Data breaches have become one of the biggest threats to the health of a business. Recent data breaches in which thousands of records containing personal and financial customer data have headlined with news organizations across the United States and around the world.
Here’s how such breaches can impact a business and how you can protect yours against cyber attacks.
The Impact of a Data Breach on a Business
According to Ponemon Institute's 2016 Cost of Data Breach Study, "The biggest financial consequence to organizations that experienced a data breach is lost business. Following a data breach, organizations need to take steps to retain customers’ trust to reduce the long-term financial impact.”
Private information that could supply bad actors with the tools to fraudulently open accounts and steal identities have been taken from the improperly secured databases of retailers and other organizations, creating a public relations nightmare. Companies have suffered millions of dollars in lost business as well as the loss of public trust.
The Boards of Directors of major corporations are paying attention. Over the past few years, several high-profile CEOs have been forced out or faced disciplinary action due to the perception of inadequate protection against a major data breach along with a poorly received response:
- Target: CEO, President, and Chairman Gregg Steinhafel resigned after the retailer’s data breach in 2013.
- Home Depot: CEO Frank Blake retired shortly before the company's high-profile data breach occurred in 2014.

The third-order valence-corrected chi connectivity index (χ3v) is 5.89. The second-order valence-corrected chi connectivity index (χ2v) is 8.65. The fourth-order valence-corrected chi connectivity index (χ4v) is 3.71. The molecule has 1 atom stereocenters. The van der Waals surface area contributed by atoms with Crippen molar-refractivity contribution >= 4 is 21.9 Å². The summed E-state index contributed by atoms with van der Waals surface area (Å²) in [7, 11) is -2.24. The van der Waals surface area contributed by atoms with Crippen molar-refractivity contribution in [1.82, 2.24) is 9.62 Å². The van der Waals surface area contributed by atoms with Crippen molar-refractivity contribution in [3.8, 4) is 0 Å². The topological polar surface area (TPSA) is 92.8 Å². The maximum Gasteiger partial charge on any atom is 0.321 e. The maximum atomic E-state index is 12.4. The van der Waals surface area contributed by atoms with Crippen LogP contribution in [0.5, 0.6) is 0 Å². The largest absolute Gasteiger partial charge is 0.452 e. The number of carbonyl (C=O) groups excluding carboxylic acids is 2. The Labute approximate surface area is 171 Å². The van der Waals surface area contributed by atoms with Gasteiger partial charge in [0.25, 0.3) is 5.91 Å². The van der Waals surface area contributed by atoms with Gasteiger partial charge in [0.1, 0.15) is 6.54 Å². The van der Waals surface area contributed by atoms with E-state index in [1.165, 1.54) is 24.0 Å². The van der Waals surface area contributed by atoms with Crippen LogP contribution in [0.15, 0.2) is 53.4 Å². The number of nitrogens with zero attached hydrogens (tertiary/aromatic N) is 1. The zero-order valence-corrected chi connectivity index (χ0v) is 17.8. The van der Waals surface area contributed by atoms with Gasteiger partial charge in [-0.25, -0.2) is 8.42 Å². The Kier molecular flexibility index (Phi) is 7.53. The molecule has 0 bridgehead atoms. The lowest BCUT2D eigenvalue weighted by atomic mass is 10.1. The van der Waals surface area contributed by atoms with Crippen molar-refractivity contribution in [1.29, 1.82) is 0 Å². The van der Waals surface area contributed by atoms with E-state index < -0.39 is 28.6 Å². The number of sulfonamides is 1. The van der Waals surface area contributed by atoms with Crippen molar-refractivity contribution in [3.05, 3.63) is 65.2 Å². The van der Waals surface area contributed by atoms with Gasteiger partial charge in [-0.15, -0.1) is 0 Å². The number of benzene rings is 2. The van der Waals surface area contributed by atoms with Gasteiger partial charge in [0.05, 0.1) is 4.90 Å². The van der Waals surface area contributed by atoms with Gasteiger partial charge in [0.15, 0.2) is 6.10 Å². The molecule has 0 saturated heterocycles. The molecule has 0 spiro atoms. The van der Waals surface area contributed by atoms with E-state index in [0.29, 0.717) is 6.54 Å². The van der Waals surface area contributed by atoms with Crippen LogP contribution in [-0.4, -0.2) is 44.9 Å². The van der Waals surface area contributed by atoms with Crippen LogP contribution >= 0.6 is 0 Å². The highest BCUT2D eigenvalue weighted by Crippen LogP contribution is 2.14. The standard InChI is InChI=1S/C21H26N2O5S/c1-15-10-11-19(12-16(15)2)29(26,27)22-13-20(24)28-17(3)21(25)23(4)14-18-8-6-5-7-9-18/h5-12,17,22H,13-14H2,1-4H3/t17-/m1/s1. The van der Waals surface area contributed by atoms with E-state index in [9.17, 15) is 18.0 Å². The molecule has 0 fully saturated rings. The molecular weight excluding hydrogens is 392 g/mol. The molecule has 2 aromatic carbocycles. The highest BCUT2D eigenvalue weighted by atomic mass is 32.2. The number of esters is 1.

- Sony: CEO Amy Pascal was fired for her handling of Sony’s December 2014 data breach.
- Yahoo!: CEO Marissa Mayer denied her bonus and stock awards for 2017 due to her handling of the 2016 data breach.
How can you protect your business from a similar crisis?
Request Proof of Vendor Security Certification
Your security efforts must also encompass third-party applications and subscription tools used in your everyday operations. For every application you license, ask the vendor for information about its security policies and measures.
For example, ROI Selling’s information security policies and practices reduce the risk of a data breach for our clients. To show our commitment to information security, we take steps to assure them of the security of our solutions.
ROI Selling is currently undergoing a SOC 2 Type II information security audit. SOC stands for Service Organization Controls, a series of standards that help measure the ability of a specific organization to control its information.
SOC 2 is the set of standards covering the internal controls in place at a third party service organization, such as ROI Selling and other software solution vendors. A SOC II Type 2 audit concerns the policies and procedures that have been in operation for at least six months.
SOC II Type 2 Certification shows that a company’s system is designed to keep sensitive client data secure.
ROI Selling Is Serious about Cybersecurity
ROI Selling’s security layers are built around these important areas:
- Access Control
- Network Security
- Operational Security
- Application Security
- Data Center
- Backup & Recovery
- Incident Response
When we receive our SOC II Type 2 Certification our clients will know that our solutions keep data secure and pose no risk to their customer information.
Information security should be the highest concern of any IT organization. Nearly every piece of information a company has is stored electronically in databases and other software applications that are connected to the Internet.
Without the proper safeguards, the question isn't whether, but when a data breach will occur, eating into your revenue, causing untold harm to your brand, and potentially bankrupting your business.